Who’d have thought I’d be pleased to be back at work? Well today, I am. That’s mostly because I’ve spent the majority of the time since Saturday lying down on either the sofa or bed, within dashing distance of the bathroom, thanks to a particularly horrible gastric thing. Today I managed to eat and keep down some breakfast, and despite feeling weak as a kitten got my backside dressed and into work. I had to come in on Monday morning to help set up a new starter, but that was a really bad idea which I soon regretted. It’s nice to be vertical again, and the thought that there’s only three days until a weeks leave is a good one.
My time reclined hasn’t been wasted though, oh no siree, I’ve been wisely investing it in some quality time with the Xbox as it’s not had much love from me recently and I thought it was long overdue some. I managed to pick up a very cheap copy of Assassins Creed 2 and got around to sitting down and playing it, and I’m really glad I did. I haven’t had this much fun with a game since the very excellent (side note: whenever I write ‘very excellent’ I hear Bill & Ted saying it, just like in the film when they introduce the very excellent barbarian, mister Genghis Khan!) Batman: Arkham Asylum.
Most of the game is set in 17th century Italy in areas like Florence, Venice and Tuscany, and it’s all beautifully rendered with a real sense of attention to detail. Ok, there’s some artistic license, but it’s all very believable. I love the sound of the tiles slipping underfoot as you run over the roofs. Without wanting to ruin the story (which is great), for the most part you play a character named Ezio, who inadvertently finds himself learning the assassin trade in order to avenge his family. Ezio’s a nimble chap, and apparently free-running was all the rage 350 years ago in Europe, so you find yourself clambering, climbing, swinging, running and jumping through the ancient architecture. The sense of freedom works really well and it never feels like the acrobatics are shoehorned into what’s actually a very linear platform game, a la Prince of Persia. The main story is a great draw, but what’s really been eating into my time is all of the side missions and distractions.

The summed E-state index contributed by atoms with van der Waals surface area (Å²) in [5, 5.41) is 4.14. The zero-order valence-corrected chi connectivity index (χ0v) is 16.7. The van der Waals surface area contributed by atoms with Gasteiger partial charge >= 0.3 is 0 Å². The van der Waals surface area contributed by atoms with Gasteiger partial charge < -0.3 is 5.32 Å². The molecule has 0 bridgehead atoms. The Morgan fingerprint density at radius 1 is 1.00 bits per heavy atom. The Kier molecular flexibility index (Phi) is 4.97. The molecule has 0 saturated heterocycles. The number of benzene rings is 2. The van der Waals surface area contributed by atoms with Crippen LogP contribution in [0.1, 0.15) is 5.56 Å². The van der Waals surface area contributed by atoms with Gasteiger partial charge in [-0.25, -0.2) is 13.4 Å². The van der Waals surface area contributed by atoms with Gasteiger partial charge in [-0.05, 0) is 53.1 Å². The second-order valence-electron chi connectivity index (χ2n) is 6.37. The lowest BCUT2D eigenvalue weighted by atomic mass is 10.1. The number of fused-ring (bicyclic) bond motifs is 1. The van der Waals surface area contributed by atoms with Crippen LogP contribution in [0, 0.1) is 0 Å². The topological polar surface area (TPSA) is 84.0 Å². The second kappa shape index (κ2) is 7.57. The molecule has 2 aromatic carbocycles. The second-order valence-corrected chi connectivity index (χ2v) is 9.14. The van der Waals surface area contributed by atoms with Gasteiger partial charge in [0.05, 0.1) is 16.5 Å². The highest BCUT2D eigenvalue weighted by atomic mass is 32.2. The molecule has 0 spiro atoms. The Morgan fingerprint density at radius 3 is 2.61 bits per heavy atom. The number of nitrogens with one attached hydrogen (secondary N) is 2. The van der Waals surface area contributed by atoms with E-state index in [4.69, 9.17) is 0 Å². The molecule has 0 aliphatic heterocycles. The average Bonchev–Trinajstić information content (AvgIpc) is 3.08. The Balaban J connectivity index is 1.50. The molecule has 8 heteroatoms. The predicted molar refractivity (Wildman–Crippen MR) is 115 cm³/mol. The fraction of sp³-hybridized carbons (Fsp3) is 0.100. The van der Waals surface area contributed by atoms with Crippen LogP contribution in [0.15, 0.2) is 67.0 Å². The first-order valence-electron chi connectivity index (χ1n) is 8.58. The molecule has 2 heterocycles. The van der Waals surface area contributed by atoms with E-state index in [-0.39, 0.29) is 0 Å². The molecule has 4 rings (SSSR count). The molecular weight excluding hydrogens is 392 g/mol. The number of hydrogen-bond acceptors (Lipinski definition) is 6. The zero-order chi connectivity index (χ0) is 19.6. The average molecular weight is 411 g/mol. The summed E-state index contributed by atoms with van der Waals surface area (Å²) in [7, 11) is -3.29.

There are ‘viewpoints’ to discover and scale, and making it to one of them and hitting Y reveals more of the fogged map. Then you get the fun of swan-diving from ridiculous heights into bales of hay or carts of leaves – entirely unrealistic but spectacular. At the same time as working your way through the story there’s loads of other things happening, like finding ‘glyphs’ painted on certain buildings. Scanning one of the glyphs opens an abstract puzzle, and solving it unlocks a couple of seconds of video. I imagine once I get them all I get to re-sequence them and see what the ‘truth’ is. You also spend your time distracting guards to liberate ‘codex pages’ which again, reveal something once complete.
There’s a real high to be had when you know the city guards are all out to get you, and you’re using your blending skills to hide among the crowds of people, or desperately trying to find a hiding hole as they chase you over rooftops. The assassin tomb side-missions are also great and really test your platforming skill; it’s satisfying to find yourself in the top of a massive cathedral and look back down at the route you’ve taken to get there.
You can pick it up for less than fifteen quid brand new now, and less than a tenner second-hand, and for that money I’d really recommend it. It’s a bit slow for the first hour, but get past that and the game world opens up and sucks you in like a Dyson. If you’re looking for something to play and don’t want to spend forty pounds on something brand new, pick it up. I was more than pleasantly surprised.
Now all I have to do is get some food in me, get some strength back and get back to training. Watching sucks, doing rocks.